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In the drive to decarbonise shipping, much of the focus centres on reducing carbon emissions created onboard vessels, overlooking the critically important role of ports.

Ports are vital in the shipping chain but are also significant sources of pollution. Ports have a vested interest in the climate: physical infrastructure and port activities are vulnerable to climate change, especially sea level changes, changes in the level or pattern of shipping and extreme weather events, which all contribute to business interruption.

There are, therefore, strong commercial incentives for ports to implement policies that lessen their impact on the environment, both through meeting regulatory requirements and by voluntarily helping shipping to decarbonise. Additionally, ESG (environmental, social and governance) considerations feed into a commercial imperative for ports to provide a more environmentally friendly service.

For ports to remain relevant and be well placed to compete in a changing world they will need to make the most of the opportunities available to them, be those geographical, sectoral or practical, and these should not be limited to a focus on their own business interests but also those of their port users. Some of the opportunities for ports supporting their users to decarbonise include some substantial changes that will add cost to the supply chain. We outline the changes necessary starting with:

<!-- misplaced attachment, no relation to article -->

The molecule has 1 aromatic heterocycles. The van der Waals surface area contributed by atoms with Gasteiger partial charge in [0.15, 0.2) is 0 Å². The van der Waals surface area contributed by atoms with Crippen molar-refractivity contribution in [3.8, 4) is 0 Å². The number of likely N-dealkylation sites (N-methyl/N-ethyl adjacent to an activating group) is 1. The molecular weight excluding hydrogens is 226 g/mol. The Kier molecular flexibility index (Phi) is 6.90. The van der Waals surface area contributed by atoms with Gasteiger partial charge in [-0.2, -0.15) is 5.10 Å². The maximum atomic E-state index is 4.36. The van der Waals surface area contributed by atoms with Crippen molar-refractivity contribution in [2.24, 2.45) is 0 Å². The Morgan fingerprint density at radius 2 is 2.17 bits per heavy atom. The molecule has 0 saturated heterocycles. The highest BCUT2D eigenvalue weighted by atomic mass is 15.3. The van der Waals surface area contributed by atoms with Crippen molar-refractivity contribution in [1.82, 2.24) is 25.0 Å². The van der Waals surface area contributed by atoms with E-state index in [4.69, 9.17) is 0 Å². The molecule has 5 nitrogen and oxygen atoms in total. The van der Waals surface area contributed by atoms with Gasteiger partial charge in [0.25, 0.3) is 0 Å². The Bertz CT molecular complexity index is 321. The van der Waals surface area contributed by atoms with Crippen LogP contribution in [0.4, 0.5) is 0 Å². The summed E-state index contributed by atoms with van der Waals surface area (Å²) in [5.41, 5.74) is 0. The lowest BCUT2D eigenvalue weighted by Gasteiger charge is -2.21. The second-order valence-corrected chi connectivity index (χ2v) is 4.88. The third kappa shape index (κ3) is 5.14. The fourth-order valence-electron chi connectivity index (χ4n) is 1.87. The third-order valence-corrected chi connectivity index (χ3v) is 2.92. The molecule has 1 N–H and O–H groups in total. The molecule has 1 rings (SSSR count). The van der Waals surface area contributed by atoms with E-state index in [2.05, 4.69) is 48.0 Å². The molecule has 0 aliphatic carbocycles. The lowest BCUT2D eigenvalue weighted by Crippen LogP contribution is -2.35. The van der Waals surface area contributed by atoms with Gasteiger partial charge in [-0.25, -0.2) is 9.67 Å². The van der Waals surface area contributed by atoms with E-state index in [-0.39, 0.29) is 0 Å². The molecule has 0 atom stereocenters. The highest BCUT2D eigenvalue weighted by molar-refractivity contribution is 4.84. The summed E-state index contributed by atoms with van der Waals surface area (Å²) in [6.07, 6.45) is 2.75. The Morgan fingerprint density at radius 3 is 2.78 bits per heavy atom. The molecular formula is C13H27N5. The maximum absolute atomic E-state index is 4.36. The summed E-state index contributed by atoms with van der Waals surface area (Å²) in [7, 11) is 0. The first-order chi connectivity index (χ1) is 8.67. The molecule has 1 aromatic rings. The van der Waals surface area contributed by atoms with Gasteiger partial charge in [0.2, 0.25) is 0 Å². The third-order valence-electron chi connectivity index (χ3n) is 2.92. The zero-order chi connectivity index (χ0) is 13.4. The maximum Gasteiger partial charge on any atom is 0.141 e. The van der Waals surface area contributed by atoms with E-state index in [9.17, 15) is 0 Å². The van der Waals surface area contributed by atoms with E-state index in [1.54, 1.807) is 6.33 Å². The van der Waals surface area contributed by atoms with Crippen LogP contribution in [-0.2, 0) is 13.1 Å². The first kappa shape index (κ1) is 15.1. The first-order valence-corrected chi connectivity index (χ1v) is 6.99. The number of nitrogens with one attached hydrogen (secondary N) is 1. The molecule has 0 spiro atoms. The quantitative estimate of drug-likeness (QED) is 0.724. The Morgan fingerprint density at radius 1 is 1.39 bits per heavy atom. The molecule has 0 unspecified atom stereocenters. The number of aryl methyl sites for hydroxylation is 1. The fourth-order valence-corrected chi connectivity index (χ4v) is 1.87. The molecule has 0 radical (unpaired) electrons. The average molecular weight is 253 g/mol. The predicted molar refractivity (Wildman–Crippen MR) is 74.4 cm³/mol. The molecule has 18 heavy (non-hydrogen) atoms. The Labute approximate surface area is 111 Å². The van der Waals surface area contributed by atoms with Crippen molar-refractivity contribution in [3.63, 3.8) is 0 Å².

Green ports:
Co-operating with users to take a holistic approach towards zero-carbon economies, taking account of port physical infrastructure on land, reduction of greenhouse gas (GHG) emissions at anchorage or berth, air quality improvements, water contamination reduction, enhancement of biodiversity and provision of vessel services which support vessel GHG reduction strategies.

Renewable energy/alternative fuels:
Coastal ports are well-suited for the production and deployment of renewable energy which can include the use of on or offshore wind energy, installation of solar panels on warehouses and port buildings, the use of tidal power, Carbon capture and storage technologies or the provision of low/zero carbon fuels to vessels calling at the port, such as hydrogen or advanced biofuels.

Transport – modal shift
Managing the way in which goods on land are transported to and from ports is a key consideration for decarbonisation. Moving to electrified rail or water-borne freight (where available), is a major means by which a port’s GHG emissions and wider air pollution can be reduced. While it is difficult to eliminate the use of road freight in its entirety, investment in rail infrastructure can have a significant impact on mitigating harmful air pollution.

Digital infrastructure:
Investment in the digital infrastructure to enable ‘just in time’ port calls by vessels is another way to facilitate sustainable economic growth and meet ESG objectives. GHG emissions and the discharge of other pollutants can be reduced by ensuring that vessel calls are as brief and efficient as possible, so reducing environmental impact.

Investment in technologies such as 5G within the port estate may support the use of autonomous electric vehicles and optimisation of transport, thereby improving efficiency and driving a reduction in the port’s carbon emissions.